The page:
A little, pesky sin found me again this past week. Our small community puts on a top-notch Christmas cantata every year. Beginning at the end of October, people from churches all around the area come together on a weekly basis to practice. And because we’re all church people, the director (who does an AMAZING job, by the way!) will always ask one of the participating pastors to close us in prayer. There’s where that small, pesky sin begins to bite at me. That pesky sin is pride. Honestly, I like to be asked to stand and pray.
Ugh. There, I said it. I like to be noticed. I like to be honored.
Being in a small Midwestern town is probably one of the few places left on earth where a pastor receives some automatic honor and community status. The manager of our local grocery store greets me with “Good morning, Pastor!”, even though he’s not a member of my church. Every so often I get a phone call from a community leader, “Pastor, we’d like for you to come and do the opening for _____.” If I ever need a calling card to get me in a door, it’s “I’m the pastor down at the Lutheran church, the one by the schools.”, and I’m in. It’s bizarre. It’s like being a mini-pope. I half expect someone someday to kiss my ring.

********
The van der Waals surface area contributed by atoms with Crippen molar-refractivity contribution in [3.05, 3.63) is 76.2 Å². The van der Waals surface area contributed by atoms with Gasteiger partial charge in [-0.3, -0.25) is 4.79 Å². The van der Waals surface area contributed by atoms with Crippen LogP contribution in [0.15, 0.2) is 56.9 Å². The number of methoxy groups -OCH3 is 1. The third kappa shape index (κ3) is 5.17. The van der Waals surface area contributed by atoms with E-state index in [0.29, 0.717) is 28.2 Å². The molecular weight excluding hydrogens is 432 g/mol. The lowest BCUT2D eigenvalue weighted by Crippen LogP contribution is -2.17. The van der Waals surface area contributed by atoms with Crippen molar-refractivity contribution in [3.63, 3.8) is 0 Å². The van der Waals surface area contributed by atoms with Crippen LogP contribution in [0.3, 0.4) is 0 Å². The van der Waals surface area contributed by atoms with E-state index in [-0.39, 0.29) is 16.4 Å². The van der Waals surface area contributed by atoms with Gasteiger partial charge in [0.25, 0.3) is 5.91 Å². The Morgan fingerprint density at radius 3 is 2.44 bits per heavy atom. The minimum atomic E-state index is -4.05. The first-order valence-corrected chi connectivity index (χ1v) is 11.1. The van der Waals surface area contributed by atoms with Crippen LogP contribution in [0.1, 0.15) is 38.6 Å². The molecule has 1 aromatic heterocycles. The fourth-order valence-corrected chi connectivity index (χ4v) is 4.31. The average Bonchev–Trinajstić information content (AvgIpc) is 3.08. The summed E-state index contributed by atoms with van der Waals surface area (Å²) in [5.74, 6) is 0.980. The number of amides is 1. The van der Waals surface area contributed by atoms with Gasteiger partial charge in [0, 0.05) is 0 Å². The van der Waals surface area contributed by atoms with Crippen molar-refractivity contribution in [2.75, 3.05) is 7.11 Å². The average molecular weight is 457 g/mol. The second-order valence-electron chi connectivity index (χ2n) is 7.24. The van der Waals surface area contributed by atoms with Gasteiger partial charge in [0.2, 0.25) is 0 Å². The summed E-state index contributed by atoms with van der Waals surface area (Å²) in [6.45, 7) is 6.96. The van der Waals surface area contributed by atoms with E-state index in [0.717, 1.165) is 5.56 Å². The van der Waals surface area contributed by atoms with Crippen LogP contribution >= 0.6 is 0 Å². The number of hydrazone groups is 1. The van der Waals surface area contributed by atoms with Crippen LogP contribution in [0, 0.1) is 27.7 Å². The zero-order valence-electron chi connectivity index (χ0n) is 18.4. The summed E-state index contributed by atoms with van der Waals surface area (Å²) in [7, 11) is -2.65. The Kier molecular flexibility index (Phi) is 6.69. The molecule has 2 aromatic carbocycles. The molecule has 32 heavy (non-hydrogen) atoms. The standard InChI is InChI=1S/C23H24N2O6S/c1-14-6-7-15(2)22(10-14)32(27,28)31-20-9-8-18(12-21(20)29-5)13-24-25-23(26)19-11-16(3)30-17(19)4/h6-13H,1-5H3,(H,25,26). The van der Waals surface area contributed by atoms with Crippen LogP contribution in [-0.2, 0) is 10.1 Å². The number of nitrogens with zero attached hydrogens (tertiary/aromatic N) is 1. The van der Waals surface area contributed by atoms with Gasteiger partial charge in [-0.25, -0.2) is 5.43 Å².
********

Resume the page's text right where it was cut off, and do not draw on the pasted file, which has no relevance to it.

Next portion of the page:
. . . and I like it that way. Which makes me feel really, really gross.
It’s one of the few times in Scripture where I can hear Jesus speaking directly against me. In Mark 12:38-39, Jesus warns his disciples, “Watch out for the teachers of the law. They like to walk around in flowing robes and be greeted in the marketplaces, and have the most important seats in the synagogues and the places of honor at banquets.” And I think of myself, in my Lutheran clerical garb of flowing robes, and my fleshly desire to be known and respected . . . and I weep. I weep for what that pesky sin twists and warps inside of me.
So I make choices to combat that pesky sin. I choose to be the anti-pastor. I’ll live like the common man. In my time off I’ll go around in jeans and my warm and worn flannel shirt. I’ll talk like a normal human being. I’ll be known around town by my first name. I’ll smoke my pipe in public and even unashamedly buy some good beer at the store. And ultimately, I’ll live out my faith in simple, quiet ways. I refuse to live a life of loud piety, broadcasting it with flowing robes and important-sounding titles.
Because in the end, I want to be known for Whose I am, not what I do. I want to be known for the character of Christ that causes me to love others, not my office that demands I preach to them. I want people to know that I am just a servant. That I must decrease so that the One I serve may increase.
I want Christ to be known . . . not me.
And then, just every so often, a person pays me a compliment higher than all the deferential treatment combined. Every so often, a person I’ve known for a while will say in a very complimentary way, “I didn’t know you were a pastor.” And then, more often than not, they’re ready to hear about the One I serve. Then He increases . . . and I decrease . . . and I rejoice that Christ has been made known.